Robin MacArthur and Tyler Gibbons are Red Heart the Ticker (Photo by Doron Gild)

Two weeks after Hurricane Irene I’m wandering the back-roads of Marlboro, Vermont, making my way to Robin MacArthur and Tyler Gibbons, also known as the music duo Red Heart the Ticker.

Route 9–the main thoroughfare between Brattleboro and Bennington–is closed because of storm damage, so Robin sends me “the back way.” When her lengthy driving instructions arrive by email, she says, “I realize these directions sound crazy…your phone might work along the way, or might not…if you get lost just knock on a door and ask directions.”

On the drive I pass cows, orchards, and working farms. As predicted, my cell phone has no signal, but so far, there’s been no need to rely on the kindness of strangers. The dirt roads wind and curve. As I climb Ames Hill, I catch glimpses of the Green Mountains rising above barns and fields.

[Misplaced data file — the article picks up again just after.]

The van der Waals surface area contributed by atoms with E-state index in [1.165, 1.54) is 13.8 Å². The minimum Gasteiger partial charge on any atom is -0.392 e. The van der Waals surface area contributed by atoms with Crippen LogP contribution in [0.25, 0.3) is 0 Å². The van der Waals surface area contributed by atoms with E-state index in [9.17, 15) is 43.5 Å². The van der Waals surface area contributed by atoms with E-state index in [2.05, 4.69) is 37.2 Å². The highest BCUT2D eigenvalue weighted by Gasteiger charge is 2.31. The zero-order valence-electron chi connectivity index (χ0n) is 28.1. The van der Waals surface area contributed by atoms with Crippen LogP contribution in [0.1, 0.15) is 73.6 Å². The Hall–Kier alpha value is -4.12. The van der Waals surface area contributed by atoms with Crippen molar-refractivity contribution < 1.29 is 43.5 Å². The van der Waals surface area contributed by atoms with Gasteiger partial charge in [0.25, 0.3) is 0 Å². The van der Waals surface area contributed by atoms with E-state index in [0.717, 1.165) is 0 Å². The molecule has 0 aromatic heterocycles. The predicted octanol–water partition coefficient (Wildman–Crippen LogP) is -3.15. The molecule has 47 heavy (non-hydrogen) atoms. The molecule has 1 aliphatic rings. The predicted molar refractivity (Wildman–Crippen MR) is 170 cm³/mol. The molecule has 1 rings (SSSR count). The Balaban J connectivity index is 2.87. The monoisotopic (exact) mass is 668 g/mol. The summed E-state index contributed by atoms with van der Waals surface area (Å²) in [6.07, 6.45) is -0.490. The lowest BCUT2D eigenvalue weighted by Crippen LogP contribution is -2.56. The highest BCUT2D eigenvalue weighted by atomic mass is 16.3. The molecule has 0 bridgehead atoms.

Although it’s been two weeks since Irene, the storm has left a mess in its wake. Water rushes through deep gullies and the road is like a washboard. I pass hand-painted signs that say Bridge Out and Road Closed. Totally impassable. Bridge gone. Dangerous gullies. No sightseers please.

Marlboro, Vermont-Hurricane Irene

“Hurricane Irene was pretty devastating around here. The road to and from our house was eviscerated in about 20 places…twenty-foot deep chasms where gravel and concrete used to be. Houses were lost, businesses were lost. There are the short term, disastrous effects of homelessness and trauma…” (Photo by Michelle Aldredge)


Hurricane Irene damage in Brattleboro, Vermont

Flooding from Hurricane Irene caused this house in nearby Brattleboro, Vermont, to collapse. (Photo by Acorn via Flickr Commons)